On June 16, 2016 Secureworks reported that a Russia-based group, operating on behalf of the Russian government, used a combination of bit.ly short links and a fake Google login page to target the Clinton Campaign between mid-March and mid-May 2016. The group, dubbed TG-4127 (aka APT28, Sofacy, Sednit, and Pawn Storm), also targeted DNC staff between mid-March and mid-April 2016. This timeline is consistent with the misdepatrment[.]com registration and resolution changes as well as CrowdStrike’s assessment of FANCY BEAR tactics, techniques, and procedures (TTP). Upon identifying this additional infrastructure, ThreatConnect notified CrowdStrike and MIS Department Inc. of the findings. Additionally, it is important to note, ThreatConnect does not have specific evidence that indicates MIS Department Inc. was targeted or breached. However, the registration of a faux domain is consistent with the TTP’s in which FANCY BEAR is known to conduct their operations, and at a minimum demonstrates operational intent. Given that the suspicious domain came into existence and transitioned into an operational state on dates which align with the CrowdStrike timeline, as well as the notable clientele of MIS Department Inc., we estimate that FANCY BEAR likely created and staged the misdepatrment[.]com as a means of indirectly gaining or maintaining access into DNC networks.
• Consolidate and Aggregate Threat Intelligence:
This example highlights how an organization might capture new details and add to existing content associated with a given threat actor. ThreatConnect consolidates publicly available intelligence with commercial sources from premier cyber security firms, such as CrowdStrike, who monitor threat groups such as FANCY BEAR. Organizations can leverage integrations with data service providers such as Farsight and DomainTools to add additional insights and uncover related elements of interest. This aggregation enriches an organization’s intelligence behind the scenes and makes the whole of these security investments greater than the sum of the individual parts.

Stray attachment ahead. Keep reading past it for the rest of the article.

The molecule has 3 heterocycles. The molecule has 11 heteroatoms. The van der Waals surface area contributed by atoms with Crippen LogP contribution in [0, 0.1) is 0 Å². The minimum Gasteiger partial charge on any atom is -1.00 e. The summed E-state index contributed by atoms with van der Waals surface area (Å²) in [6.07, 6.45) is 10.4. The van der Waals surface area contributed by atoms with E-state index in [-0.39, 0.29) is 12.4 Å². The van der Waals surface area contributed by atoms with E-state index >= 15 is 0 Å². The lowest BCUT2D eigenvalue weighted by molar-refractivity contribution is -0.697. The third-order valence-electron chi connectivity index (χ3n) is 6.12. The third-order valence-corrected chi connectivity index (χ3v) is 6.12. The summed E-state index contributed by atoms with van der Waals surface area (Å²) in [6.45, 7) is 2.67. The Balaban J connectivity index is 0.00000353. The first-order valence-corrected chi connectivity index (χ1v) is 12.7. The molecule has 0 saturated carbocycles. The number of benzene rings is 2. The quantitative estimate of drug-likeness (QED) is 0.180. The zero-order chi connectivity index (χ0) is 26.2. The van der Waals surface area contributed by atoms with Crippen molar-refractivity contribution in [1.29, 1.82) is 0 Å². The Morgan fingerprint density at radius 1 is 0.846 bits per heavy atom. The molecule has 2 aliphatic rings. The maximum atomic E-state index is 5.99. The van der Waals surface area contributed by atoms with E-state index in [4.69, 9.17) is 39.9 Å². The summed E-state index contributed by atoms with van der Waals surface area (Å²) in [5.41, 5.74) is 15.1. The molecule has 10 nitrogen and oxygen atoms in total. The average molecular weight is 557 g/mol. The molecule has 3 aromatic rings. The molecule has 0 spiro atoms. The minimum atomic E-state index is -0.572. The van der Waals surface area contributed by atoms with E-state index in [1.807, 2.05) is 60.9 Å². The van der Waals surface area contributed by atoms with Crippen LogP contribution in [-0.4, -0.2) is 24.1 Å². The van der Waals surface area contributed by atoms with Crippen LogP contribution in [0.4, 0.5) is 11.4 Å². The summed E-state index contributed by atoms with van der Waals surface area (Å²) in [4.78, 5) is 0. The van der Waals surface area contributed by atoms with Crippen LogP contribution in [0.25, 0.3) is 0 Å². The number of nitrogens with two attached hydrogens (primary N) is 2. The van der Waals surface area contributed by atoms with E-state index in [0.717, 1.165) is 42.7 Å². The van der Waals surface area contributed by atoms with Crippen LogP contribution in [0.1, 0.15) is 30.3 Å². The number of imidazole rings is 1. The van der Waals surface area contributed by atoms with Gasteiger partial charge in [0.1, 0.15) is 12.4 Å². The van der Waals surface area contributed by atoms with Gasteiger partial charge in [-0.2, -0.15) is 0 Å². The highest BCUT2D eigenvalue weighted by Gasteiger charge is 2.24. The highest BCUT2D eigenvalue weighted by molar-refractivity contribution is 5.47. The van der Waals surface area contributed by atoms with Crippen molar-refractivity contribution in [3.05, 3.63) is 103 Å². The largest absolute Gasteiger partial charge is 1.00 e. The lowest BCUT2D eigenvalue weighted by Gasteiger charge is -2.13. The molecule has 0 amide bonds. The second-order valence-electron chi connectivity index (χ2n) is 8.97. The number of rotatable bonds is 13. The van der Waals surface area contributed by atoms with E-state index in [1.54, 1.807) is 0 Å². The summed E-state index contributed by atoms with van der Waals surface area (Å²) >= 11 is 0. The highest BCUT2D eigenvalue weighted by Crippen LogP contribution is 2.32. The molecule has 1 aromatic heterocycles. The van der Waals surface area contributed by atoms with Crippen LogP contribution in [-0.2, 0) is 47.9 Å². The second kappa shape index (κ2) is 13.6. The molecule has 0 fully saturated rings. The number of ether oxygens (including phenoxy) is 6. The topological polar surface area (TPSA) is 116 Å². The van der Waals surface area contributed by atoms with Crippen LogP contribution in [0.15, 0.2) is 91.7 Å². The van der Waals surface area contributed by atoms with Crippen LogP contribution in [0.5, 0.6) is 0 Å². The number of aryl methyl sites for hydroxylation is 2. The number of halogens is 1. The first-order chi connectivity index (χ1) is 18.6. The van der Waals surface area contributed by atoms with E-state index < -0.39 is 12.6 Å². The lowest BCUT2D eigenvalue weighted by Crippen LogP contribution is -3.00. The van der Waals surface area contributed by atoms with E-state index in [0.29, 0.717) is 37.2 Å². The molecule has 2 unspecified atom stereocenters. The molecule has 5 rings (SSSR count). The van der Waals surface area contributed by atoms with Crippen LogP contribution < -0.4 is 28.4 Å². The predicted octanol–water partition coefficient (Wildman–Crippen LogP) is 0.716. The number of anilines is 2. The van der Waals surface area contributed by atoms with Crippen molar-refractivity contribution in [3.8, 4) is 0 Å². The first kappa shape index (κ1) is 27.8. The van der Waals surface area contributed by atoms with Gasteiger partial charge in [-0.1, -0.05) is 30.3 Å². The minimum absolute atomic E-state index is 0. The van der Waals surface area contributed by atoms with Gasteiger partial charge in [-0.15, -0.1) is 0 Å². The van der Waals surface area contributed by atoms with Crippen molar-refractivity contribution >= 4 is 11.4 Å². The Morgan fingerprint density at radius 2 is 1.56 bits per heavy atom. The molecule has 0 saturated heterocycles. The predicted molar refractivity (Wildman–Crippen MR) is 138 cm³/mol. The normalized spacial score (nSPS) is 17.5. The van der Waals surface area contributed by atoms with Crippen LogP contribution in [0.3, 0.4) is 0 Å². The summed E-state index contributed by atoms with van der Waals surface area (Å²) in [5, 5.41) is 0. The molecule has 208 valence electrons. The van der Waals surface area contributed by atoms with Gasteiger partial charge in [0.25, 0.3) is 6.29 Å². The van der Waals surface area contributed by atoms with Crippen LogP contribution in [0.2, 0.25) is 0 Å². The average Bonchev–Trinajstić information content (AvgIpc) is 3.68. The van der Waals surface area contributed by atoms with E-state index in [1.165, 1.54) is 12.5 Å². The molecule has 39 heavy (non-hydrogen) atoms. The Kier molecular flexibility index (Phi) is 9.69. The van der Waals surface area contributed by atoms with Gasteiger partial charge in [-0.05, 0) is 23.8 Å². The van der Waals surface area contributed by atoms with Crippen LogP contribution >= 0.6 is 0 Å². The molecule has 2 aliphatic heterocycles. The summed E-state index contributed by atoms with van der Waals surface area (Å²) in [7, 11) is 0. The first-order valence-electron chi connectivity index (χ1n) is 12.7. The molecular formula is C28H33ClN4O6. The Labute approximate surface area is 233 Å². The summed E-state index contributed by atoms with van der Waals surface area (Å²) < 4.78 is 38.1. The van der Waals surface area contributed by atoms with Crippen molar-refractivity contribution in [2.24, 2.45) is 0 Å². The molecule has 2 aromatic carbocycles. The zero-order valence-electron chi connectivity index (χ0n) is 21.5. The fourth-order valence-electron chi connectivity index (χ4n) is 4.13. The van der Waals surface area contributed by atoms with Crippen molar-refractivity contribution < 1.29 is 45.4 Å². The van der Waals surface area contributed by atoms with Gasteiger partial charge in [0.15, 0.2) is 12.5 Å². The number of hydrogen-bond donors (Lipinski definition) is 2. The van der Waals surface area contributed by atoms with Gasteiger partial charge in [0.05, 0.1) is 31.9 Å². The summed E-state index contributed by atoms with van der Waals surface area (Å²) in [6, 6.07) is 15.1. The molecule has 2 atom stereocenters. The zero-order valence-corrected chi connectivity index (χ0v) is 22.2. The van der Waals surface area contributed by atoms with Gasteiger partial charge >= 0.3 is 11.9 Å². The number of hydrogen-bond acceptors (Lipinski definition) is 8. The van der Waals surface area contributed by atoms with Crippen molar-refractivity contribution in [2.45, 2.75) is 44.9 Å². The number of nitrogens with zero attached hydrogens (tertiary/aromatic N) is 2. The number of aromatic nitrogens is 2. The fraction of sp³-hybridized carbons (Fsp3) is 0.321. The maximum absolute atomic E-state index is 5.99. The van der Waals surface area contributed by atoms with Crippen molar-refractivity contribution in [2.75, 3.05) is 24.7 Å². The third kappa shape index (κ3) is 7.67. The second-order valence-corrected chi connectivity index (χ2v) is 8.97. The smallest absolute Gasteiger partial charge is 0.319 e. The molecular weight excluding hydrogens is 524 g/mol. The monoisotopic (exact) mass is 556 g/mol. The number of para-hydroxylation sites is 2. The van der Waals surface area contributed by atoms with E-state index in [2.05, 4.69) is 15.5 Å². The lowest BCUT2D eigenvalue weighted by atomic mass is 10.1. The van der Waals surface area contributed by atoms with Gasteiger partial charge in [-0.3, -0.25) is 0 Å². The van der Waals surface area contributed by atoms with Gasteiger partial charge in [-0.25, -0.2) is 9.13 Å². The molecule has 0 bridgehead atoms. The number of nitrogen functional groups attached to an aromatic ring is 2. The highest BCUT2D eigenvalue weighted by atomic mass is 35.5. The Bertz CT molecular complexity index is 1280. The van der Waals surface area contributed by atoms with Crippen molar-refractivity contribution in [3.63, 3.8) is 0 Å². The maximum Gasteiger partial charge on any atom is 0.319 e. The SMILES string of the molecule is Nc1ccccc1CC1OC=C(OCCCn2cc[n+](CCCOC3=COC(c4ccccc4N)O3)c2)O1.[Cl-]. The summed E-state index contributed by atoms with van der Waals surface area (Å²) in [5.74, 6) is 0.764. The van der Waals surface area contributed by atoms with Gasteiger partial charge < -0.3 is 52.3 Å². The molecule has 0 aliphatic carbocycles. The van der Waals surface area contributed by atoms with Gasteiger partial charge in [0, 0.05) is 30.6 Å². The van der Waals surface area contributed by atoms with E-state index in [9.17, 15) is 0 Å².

• Minimize Openly Available Targeting Information:
There is a wealth of publicly available information on both the Democratic and Republican National Committees. This material identifies individuals that play a part in the committee, their backgrounds, and their roles (ie. Information Technology, Finance, Communication, etc.). When possible, it is best practice to safeguard specific information regarding organization employees and affiliates as such information could be leveraged by APTs in social engineering campaigns.
Targeting entities in the US political sphere and compromising documents revealing sensitive personal or strategic details about presidential candidates are consistent with previous FANCY BEAR efforts against the White House and NATO. Intelligence gained from this operation will likely prepare the Russian government for its interactions with new US leadership and inform the way in which Moscow approaches foreign policy decisions related to the US. The compromised information could also be leaked to media outlets in an effort to influence public opinion in a way that benefits Moscow. Cyber threat actors most likely will continue to conduct sophisticated, cyber espionage operations against U.S. political targets ahead of the 2016 election. Understanding threats, like FANCY BEAR, and tracking their TTPs, capabilities, and infrastructure can inform an organization’s defensive efforts.